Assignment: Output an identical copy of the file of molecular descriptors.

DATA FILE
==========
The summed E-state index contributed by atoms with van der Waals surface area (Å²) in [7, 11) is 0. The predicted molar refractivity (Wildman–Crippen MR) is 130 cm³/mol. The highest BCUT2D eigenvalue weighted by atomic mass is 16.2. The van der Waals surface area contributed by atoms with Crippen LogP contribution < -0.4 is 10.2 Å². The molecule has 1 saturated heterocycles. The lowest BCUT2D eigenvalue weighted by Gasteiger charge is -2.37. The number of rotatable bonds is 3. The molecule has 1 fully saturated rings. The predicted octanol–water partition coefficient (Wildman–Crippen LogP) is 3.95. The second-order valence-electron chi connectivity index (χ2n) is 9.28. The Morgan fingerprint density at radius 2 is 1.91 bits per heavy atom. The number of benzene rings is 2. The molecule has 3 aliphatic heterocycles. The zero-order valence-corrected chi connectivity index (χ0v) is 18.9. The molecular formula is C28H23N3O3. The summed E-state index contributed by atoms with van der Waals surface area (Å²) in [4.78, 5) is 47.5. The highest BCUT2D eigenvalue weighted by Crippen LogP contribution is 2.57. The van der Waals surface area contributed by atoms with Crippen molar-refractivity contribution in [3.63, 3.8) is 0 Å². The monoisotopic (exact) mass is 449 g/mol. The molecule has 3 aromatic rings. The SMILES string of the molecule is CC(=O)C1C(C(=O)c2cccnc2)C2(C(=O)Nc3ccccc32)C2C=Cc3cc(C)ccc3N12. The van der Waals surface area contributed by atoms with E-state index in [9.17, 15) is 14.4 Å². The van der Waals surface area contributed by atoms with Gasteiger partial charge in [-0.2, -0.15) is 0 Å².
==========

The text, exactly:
The summed E-state index contributed by atoms with van der Waals surface area (Å²) in [7, 11) is 0. The predicted molar refractivity (Wildman–Crippen MR) is 130 cm³/mol. The highest BCUT2D eigenvalue weighted by atomic mass is 16.2. The van der Waals surface area contributed by atoms with Crippen LogP contribution < -0.4 is 10.2 Å². The molecule has 1 saturated heterocycles. The lowest BCUT2D eigenvalue weighted by Gasteiger charge is -2.37. The number of rotatable bonds is 3. The molecule has 1 fully saturated rings. The predicted octanol–water partition coefficient (Wildman–Crippen LogP) is 3.95. The second-order valence-electron chi connectivity index (χ2n) is 9.28. The Morgan fingerprint density at radius 2 is 1.91 bits per heavy atom. The number of benzene rings is 2. The molecule has 3 aliphatic heterocycles. The zero-order valence-corrected chi connectivity index (χ0v) is 18.9. The molecular formula is C28H23N3O3. The summed E-state index contributed by atoms with van der Waals surface area (Å²) in [4.78, 5) is 47.5. The highest BCUT2D eigenvalue weighted by Crippen LogP contribution is 2.57. The van der Waals surface area contributed by atoms with Crippen molar-refractivity contribution in [3.63, 3.8) is 0 Å². The monoisotopic (exact) mass is 449 g/mol. The molecule has 3 aromatic rings. The SMILES string of the molecule is CC(=O)C1C(C(=O)c2cccnc2)C2(C(=O)Nc3ccccc32)C2C=Cc3cc(C)ccc3N12. The van der Waals surface area contributed by atoms with E-state index in [9.17, 15) is 14.4 Å². The van der Waals surface area contributed by atoms with Gasteiger partial charge in [-0.2, -0.15) is 0 Å².